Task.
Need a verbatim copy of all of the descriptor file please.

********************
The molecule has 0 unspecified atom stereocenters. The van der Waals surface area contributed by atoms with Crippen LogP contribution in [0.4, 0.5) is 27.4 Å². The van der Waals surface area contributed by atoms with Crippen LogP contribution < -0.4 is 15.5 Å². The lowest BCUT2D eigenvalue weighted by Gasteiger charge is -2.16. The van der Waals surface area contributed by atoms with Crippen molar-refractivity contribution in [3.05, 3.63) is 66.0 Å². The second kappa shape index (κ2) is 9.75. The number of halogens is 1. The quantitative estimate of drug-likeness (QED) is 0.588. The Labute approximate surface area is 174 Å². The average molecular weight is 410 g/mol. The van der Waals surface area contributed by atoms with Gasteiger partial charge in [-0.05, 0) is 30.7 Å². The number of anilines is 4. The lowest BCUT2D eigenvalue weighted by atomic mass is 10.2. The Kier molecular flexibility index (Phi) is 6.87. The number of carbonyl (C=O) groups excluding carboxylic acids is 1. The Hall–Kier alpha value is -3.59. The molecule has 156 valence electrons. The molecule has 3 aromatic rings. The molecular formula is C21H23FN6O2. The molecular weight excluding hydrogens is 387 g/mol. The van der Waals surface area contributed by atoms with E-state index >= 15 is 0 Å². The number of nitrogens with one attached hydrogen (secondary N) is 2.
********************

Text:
The molecule has 0 unspecified atom stereocenters. The van der Waals surface area contributed by atoms with Crippen LogP contribution in [0.4, 0.5) is 27.4 Å². The van der Waals surface area contributed by atoms with Crippen LogP contribution < -0.4 is 15.5 Å². The lowest BCUT2D eigenvalue weighted by Gasteiger charge is -2.16. The van der Waals surface area contributed by atoms with Crippen molar-refractivity contribution in [3.05, 3.63) is 66.0 Å². The second kappa shape index (κ2) is 9.75. The number of halogens is 1. The quantitative estimate of drug-likeness (QED) is 0.588. The Labute approximate surface area is 174 Å². The average molecular weight is 410 g/mol. The van der Waals surface area contributed by atoms with Gasteiger partial charge in [-0.05, 0) is 30.7 Å². The number of anilines is 4. The lowest BCUT2D eigenvalue weighted by atomic mass is 10.2. The Kier molecular flexibility index (Phi) is 6.87. The number of carbonyl (C=O) groups excluding carboxylic acids is 1. The Hall–Kier alpha value is -3.59. The molecule has 156 valence electrons. The molecule has 3 aromatic rings. The molecular formula is C21H23FN6O2. The molecular weight excluding hydrogens is 387 g/mol. The van der Waals surface area contributed by atoms with E-state index >= 15 is 0 Å². The number of nitrogens with one attached hydrogen (secondary N) is 2.